Lolo Jones

Lolo Jones one step closer to Olympics; U.S. Bobsled National Team named

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Lolo Jones is on the path to the Sochi Olympics, but so are five other bobsled push athletes seeking one of a likely three spots on the U.S. Olympic Team.

Jones, the two-time Olympic hurdler, was named to the U.S. Bobsled National Team on Saturday following the final selection race in Park City, Utah, on Friday night.

Jones, 31, was expected to be named to the national team as she’s among the top three or four contenders to make the Sochi Olympics. The national team members will compete on the World Cup circuit, beginning Nov. 30 in Calgary, to earn the U.S. spots in Sochi.

The U.S. Olympic Team is expected to be named in mid-to-late January.

Lolo Jones wants to try another Winter Olympic sport

“Last year I was just soaking everything in,” Jones said, according to The Associated Press. “It was an adventure, it was fun, it was nothing really on the line for me. It was just kind of an escape and there were no expectations. So now coming into my second year, they expect me to be more knowledgeable and more of a leader.”

Joining Jones on the national team are three drivers — 2010 Olympic bronze medalist Elana MeyersJamie Greubel and Jazmine Fenlator — and five push athletes — three-time Olympic sprinter Lauryn WilliamsAja EvansKatie EberlingEmily Azevedo and Army soldier-athlete Kristi Koplin.

Meyers, Greubel and Fenlator were also the top three U.S. drivers last season and are favorites to make up the U.S. Olympic Team, should the U.S. qualify three two-woman sleds for Sochi.

“Jazmine, Elana and I all started driving around the same time so we have that kind of friendly rivalry and I think it works really well for us,” Greubel said, according to the AP. “We work together and shake each other’s hands at the end of the day, no matter who’s on top. I really respect the other girls that are drivers on the team. They definitely help push me to be a better athlete.”

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Evans and Eberling are considered favorites to make the Olympic team as push athletes. Azevedo and Jones were also on the national team last year and may be battling for that third and final spot.

A key will be which push athletes are paired with the three drivers at World Cup events.

“This is the fastest and most prepared group of athletes we’ve ever seen,” Darrin Steele, U.S. Bobsled & Skeleton Federation CEO, said in a press release. “It was difficult to narrow the women’s push field to six, and it will be even more challenging to select the top three for the Olympic team in a few months. The hard work and dedication has paid off and I couldn’t be more proud of all these athletes.”

The men’s bobsled national team, led by 2010 Olympic champion Steve Holcomb, is expected to be announced on Sunday morning.

Video: The art of bobsledding

Jim Craig: Minor changes, but no hesitation, in second ‘Miracle’ sale

Jim Craig
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It has been 300 days since Jim Craig first announced he would sell a bundle of his “Miracle on Ice” memorabilia, including his gold medal, for $5.7 million.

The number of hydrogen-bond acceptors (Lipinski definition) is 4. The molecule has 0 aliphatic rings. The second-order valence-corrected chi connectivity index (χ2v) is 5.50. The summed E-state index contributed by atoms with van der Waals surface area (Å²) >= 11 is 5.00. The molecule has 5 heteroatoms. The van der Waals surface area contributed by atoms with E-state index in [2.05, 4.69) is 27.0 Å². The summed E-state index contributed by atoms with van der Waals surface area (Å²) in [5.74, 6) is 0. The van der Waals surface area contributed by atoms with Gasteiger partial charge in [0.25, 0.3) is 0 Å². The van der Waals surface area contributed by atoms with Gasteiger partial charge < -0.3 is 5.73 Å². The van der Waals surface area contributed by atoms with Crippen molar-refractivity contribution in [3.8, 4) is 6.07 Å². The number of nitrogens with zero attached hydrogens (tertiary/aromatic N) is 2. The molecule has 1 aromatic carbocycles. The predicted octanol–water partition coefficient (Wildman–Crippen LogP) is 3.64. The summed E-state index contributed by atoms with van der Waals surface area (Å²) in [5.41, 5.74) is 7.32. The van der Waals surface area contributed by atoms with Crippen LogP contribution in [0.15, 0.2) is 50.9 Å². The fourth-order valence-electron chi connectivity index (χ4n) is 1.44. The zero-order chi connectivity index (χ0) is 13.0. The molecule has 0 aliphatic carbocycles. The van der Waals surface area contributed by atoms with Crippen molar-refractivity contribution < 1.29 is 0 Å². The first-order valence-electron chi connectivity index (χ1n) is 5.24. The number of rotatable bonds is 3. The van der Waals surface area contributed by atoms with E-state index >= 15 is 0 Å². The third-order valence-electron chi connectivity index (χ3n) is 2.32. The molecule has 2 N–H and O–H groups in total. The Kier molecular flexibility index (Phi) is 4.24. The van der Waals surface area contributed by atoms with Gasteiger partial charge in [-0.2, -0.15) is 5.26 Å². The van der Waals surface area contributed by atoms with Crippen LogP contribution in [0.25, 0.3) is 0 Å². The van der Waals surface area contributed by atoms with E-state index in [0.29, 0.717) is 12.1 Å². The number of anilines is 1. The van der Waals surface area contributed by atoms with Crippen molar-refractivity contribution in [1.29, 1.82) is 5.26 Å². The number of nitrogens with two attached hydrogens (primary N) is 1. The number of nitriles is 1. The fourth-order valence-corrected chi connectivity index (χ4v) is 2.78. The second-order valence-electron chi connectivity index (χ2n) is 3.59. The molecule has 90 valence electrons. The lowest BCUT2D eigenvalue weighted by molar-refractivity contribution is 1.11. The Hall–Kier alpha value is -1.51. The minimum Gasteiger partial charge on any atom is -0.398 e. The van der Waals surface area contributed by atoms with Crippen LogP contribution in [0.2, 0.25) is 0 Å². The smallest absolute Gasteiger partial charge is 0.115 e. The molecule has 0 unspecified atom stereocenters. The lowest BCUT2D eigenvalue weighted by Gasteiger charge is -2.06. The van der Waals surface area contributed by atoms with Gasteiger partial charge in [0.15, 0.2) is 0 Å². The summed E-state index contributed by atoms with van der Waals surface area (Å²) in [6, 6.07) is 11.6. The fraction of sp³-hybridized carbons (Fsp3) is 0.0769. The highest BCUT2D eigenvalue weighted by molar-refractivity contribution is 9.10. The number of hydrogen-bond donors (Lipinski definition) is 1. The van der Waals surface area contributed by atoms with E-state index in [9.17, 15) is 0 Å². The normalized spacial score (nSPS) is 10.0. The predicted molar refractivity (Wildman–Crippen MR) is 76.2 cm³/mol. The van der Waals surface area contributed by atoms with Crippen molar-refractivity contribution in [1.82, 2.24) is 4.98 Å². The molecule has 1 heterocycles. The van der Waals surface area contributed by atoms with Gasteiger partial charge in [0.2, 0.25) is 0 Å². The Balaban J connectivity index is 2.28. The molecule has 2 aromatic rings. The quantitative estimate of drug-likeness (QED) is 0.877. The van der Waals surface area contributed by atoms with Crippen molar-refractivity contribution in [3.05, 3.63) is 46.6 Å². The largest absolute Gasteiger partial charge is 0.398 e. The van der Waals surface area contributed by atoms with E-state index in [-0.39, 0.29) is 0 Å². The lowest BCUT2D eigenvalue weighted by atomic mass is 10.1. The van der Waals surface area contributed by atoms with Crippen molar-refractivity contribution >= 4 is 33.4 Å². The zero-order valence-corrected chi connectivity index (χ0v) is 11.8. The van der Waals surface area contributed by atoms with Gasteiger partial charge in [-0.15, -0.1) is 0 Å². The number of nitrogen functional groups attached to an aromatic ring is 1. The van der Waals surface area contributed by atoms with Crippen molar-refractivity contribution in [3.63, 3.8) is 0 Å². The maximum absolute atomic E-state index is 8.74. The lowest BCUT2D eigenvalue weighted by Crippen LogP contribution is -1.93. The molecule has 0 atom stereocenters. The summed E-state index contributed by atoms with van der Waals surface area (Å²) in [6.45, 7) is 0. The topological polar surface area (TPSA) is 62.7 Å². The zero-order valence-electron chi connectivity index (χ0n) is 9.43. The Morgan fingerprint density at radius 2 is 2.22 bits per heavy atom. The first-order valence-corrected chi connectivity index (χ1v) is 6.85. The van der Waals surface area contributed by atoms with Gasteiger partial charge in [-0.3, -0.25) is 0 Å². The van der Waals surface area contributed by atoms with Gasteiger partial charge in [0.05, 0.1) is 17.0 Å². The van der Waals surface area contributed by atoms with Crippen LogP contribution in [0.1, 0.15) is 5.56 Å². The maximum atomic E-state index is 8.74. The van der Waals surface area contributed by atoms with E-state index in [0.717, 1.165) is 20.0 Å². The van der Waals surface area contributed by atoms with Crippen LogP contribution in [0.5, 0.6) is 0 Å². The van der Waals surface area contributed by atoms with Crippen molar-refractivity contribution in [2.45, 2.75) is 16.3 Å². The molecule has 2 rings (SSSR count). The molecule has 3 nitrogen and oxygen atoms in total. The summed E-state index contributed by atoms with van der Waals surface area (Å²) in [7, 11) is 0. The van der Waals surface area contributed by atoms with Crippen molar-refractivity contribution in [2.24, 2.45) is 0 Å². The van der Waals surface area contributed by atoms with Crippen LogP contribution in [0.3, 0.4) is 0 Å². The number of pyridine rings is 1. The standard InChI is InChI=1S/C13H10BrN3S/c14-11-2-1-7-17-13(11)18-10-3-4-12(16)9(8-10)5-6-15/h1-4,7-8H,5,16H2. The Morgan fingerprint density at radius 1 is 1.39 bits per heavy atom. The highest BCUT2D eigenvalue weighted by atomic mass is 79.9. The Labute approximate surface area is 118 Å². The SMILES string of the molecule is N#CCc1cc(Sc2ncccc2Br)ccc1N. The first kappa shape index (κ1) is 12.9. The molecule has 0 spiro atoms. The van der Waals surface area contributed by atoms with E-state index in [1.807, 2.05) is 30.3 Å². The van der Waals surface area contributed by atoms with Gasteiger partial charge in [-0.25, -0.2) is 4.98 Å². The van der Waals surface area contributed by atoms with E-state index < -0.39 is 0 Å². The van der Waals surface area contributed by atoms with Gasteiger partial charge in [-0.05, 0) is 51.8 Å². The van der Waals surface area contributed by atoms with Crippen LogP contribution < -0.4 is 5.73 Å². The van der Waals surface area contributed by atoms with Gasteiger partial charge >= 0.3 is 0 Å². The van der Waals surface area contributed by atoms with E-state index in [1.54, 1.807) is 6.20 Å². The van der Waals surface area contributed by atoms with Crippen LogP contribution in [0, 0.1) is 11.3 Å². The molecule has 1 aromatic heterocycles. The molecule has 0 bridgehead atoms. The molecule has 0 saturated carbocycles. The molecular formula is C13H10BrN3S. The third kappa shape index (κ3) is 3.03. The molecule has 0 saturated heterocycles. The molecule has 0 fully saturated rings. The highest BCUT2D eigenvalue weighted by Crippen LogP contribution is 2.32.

They didn’t sell last year. So he took most of the items in the original bundle and is splitting them up in an auction that runs though June 17.

On Tuesday, Craig said he had no thoughts about keeping the most precious items in the 10 months in between sales.

“We wanted to sell an entire collection to a person that would have the financial means to be able to display it, hopefully that everybody would be able to come and enjoy it like they have the last 35 years,” Craig said. “It’s a lot better than being tucked in a closet.”

There are a few items from the original bundle that Craig decided not to auction this time around — a 1980 Sports Illustrated Sportsmen of the Year trophy, two watches that he gave to his kids and an Olympic ring.

VIDEO: Which Miracle item is toughest for Craig to sell?

Christie Rampone not at fitness level to compete for Olympic spot

Christie Rampone
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Christie Rampone, the 40-year-old captain of the 2015 U.S. Women’s World Cup team, has yet to return to full fitness after December knee surgery and pulled out of a U.S. camp ahead of two pre-Olympic friendlies in June.

Her bid for a fifth Olympics, and to become the oldest U.S. Olympic soccer player of all time, is in danger.

The camp begins Friday. The friendlies against rival Japan (which failed to qualify for Rio) are June 2 and June 5.

“I don’t feel 100 percent healthy enough to train and compete at that level,” Rampone said in a press release Tuesday. “I’ve been able to manage myself and contribute to Sky Blue [her club team] this season, which I will continue to do, but I also have an understanding of the level of fitness and health needed to push for an Olympic roster spot, and I know I’m not there right now. It’s not the right choice for myself or the team to put myself in that environment.”

Rampone, a defender, hasn’t played for the U.S. since her December arthroscopic knee surgery. At the 2015 Women’s World Cup, she played a total of 14 minutes.

The U.S. national team is currently without nine players from the 23-player World Cup team, though some are expected back for the Olympics, but only one of the missing other than Rampone is a defender (the retired Lori Chalupny).

The U.S. Olympic women’s soccer team for London was named in May 2012, but the Rio roster of 18 players is expected to be announced by early July.

VIDEO: Hope Solo ‘begrudgingly’ going to Rio Olympics